The December edition of the Biochemist has several excellent articles about science and ethics.
Unfortunately, these articles are not freely available for download.
John Sulston (Manchester) discusses personal integrity, from plagiarism to straightforward falsification, collective integrity, i.e. self-policing of science through criticism, and institutional integrity, i.e. safeguarding the independence of scientists from the pressures of their institution or funders (one counter-example here), and concludes that “better management of competition in science, in order to limit the crude race for ever more (rather than better) output, is urgently needed.”
Walter Gratzer (London) presents historical examples of frauds from Newton’s manipulation of figures on precession to Schon’s retraction of eight papers in Science and seven in Nature. He notes that “science remains the only human activity that is, in the end, self-correcting, for any new discovery of any consequence has to meet the implacable criterium of reproducibility” but warns that this self-correcting principle can break down: “in industrial research, there has been many dismal cases of suppression of unwelcome intelligence, and the persecution of those who seek to bring it into the open”.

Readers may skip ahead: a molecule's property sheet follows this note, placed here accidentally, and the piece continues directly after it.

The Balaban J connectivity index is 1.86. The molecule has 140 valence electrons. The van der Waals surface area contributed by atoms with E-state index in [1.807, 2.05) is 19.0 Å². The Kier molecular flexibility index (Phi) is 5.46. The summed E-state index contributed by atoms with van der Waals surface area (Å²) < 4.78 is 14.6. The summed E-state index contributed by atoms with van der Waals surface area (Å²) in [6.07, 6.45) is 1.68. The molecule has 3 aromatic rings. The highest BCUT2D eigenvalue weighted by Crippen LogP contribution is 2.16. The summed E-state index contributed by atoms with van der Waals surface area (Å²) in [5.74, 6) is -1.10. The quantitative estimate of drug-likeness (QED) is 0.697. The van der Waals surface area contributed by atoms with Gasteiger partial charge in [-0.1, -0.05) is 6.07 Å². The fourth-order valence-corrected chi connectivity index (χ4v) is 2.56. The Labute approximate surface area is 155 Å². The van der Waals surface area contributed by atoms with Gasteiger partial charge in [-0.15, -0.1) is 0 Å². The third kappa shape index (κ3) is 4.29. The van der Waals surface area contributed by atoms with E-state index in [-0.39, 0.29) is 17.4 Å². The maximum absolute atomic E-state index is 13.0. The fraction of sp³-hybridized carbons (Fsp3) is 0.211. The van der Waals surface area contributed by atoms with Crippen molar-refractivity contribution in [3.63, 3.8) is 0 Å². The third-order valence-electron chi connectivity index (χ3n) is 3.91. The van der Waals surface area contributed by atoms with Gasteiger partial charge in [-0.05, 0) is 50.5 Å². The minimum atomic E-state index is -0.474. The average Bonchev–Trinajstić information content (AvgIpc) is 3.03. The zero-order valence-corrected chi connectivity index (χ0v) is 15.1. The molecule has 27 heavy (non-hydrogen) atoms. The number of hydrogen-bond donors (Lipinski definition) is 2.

David Vault (Australia) explains how the pressure to publish, combined with the availability of easy to use image-processing software “has produced a flood of scientific publications, but the quality has suffered”, and he gives some guidelines on how to sort the Good from the Bad (the product of falsification or fabrication) and the Ugly (science that is incompetent or over-interpreted).
The issue also has an article on plagiarism and an “innocent author’s guide to avoiding misconduct”; all well worth a read for scientists of all ranks and ages!